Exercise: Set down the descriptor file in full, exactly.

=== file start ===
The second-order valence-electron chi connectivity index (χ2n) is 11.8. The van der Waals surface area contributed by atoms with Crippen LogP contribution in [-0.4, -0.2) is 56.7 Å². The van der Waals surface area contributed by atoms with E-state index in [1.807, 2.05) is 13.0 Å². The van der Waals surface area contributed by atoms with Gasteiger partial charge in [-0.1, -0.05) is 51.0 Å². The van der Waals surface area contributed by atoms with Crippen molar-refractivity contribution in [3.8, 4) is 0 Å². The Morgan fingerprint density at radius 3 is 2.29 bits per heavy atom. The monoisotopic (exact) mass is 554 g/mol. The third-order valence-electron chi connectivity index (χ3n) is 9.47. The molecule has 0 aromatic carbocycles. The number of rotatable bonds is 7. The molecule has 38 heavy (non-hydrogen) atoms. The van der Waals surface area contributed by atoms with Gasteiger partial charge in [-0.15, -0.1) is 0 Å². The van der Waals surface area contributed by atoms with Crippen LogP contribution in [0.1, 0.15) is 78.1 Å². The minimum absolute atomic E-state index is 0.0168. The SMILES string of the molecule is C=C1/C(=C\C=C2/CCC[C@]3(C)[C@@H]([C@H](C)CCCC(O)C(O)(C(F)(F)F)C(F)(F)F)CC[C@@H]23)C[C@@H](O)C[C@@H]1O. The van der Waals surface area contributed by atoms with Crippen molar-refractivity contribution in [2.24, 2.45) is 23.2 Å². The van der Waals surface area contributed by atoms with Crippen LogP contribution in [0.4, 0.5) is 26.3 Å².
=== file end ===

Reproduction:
The second-order valence-electron chi connectivity index (χ2n) is 11.8. The van der Waals surface area contributed by atoms with Crippen LogP contribution in [-0.4, -0.2) is 56.7 Å². The van der Waals surface area contributed by atoms with E-state index in [1.807, 2.05) is 13.0 Å². The van der Waals surface area contributed by atoms with Gasteiger partial charge in [-0.1, -0.05) is 51.0 Å². The van der Waals surface area contributed by atoms with Crippen molar-refractivity contribution in [3.8, 4) is 0 Å². The Morgan fingerprint density at radius 3 is 2.29 bits per heavy atom. The monoisotopic (exact) mass is 554 g/mol. The third-order valence-electron chi connectivity index (χ3n) is 9.47. The molecule has 0 aromatic carbocycles. The number of rotatable bonds is 7. The molecule has 38 heavy (non-hydrogen) atoms. The van der Waals surface area contributed by atoms with Gasteiger partial charge in [-0.15, -0.1) is 0 Å². The van der Waals surface area contributed by atoms with Crippen LogP contribution in [0.1, 0.15) is 78.1 Å². The minimum absolute atomic E-state index is 0.0168. The SMILES string of the molecule is C=C1/C(=C\C=C2/CCC[C@]3(C)[C@@H]([C@H](C)CCCC(O)C(O)(C(F)(F)F)C(F)(F)F)CC[C@@H]23)C[C@@H](O)C[C@@H]1O. The van der Waals surface area contributed by atoms with Crippen molar-refractivity contribution in [2.24, 2.45) is 23.2 Å². The van der Waals surface area contributed by atoms with Crippen LogP contribution in [0.4, 0.5) is 26.3 Å².